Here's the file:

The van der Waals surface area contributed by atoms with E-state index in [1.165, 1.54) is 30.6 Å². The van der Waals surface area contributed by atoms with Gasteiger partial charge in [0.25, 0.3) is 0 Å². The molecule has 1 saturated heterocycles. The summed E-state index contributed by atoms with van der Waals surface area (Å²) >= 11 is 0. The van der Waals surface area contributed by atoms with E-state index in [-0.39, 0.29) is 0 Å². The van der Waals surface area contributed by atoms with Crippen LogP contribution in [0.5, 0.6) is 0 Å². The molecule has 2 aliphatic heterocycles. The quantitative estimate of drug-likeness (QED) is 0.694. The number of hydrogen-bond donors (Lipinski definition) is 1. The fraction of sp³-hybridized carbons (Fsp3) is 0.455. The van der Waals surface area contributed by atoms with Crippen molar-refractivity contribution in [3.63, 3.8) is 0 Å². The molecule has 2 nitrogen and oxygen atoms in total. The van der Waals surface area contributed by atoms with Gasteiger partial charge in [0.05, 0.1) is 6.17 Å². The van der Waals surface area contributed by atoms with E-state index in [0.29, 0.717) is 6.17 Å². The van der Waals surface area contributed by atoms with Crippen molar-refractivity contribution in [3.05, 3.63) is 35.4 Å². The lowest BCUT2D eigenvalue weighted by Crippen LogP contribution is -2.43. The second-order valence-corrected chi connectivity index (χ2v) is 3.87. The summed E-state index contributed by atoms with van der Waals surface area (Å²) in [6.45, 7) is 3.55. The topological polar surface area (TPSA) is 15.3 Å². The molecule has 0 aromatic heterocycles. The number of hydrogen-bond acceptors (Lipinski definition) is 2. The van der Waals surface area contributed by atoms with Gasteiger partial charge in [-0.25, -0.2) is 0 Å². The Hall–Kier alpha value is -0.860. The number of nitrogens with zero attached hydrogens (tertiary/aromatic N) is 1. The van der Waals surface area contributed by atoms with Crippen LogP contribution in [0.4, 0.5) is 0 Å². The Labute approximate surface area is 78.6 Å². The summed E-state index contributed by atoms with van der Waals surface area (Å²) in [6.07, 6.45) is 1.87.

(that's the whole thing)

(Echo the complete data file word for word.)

The van der Waals surface area contributed by atoms with E-state index in [1.165, 1.54) is 30.6 Å². The van der Waals surface area contributed by atoms with Gasteiger partial charge in [0.25, 0.3) is 0 Å². The molecule has 1 saturated heterocycles. The summed E-state index contributed by atoms with van der Waals surface area (Å²) >= 11 is 0. The van der Waals surface area contributed by atoms with E-state index in [-0.39, 0.29) is 0 Å². The van der Waals surface area contributed by atoms with Crippen LogP contribution in [0.5, 0.6) is 0 Å². The molecule has 2 aliphatic heterocycles. The quantitative estimate of drug-likeness (QED) is 0.694. The number of hydrogen-bond donors (Lipinski definition) is 1. The fraction of sp³-hybridized carbons (Fsp3) is 0.455. The van der Waals surface area contributed by atoms with Crippen molar-refractivity contribution in [3.63, 3.8) is 0 Å². The molecule has 2 nitrogen and oxygen atoms in total. The van der Waals surface area contributed by atoms with Gasteiger partial charge in [0.05, 0.1) is 6.17 Å². The van der Waals surface area contributed by atoms with E-state index in [0.29, 0.717) is 6.17 Å². The van der Waals surface area contributed by atoms with Crippen molar-refractivity contribution in [3.05, 3.63) is 35.4 Å². The lowest BCUT2D eigenvalue weighted by Crippen LogP contribution is -2.43. The second-order valence-corrected chi connectivity index (χ2v) is 3.87. The summed E-state index contributed by atoms with van der Waals surface area (Å²) in [6.45, 7) is 3.55. The topological polar surface area (TPSA) is 15.3 Å². The molecule has 0 aromatic heterocycles. The number of hydrogen-bond acceptors (Lipinski definition) is 2. The van der Waals surface area contributed by atoms with Gasteiger partial charge in [-0.25, -0.2) is 0 Å². The Hall–Kier alpha value is -0.860. The number of nitrogens with zero attached hydrogens (tertiary/aromatic N) is 1. The van der Waals surface area contributed by atoms with Crippen LogP contribution in [0.4, 0.5) is 0 Å². The Labute approximate surface area is 78.6 Å². The summed E-state index contributed by atoms with van der Waals surface area (Å²) in [6.07, 6.45) is 1.87.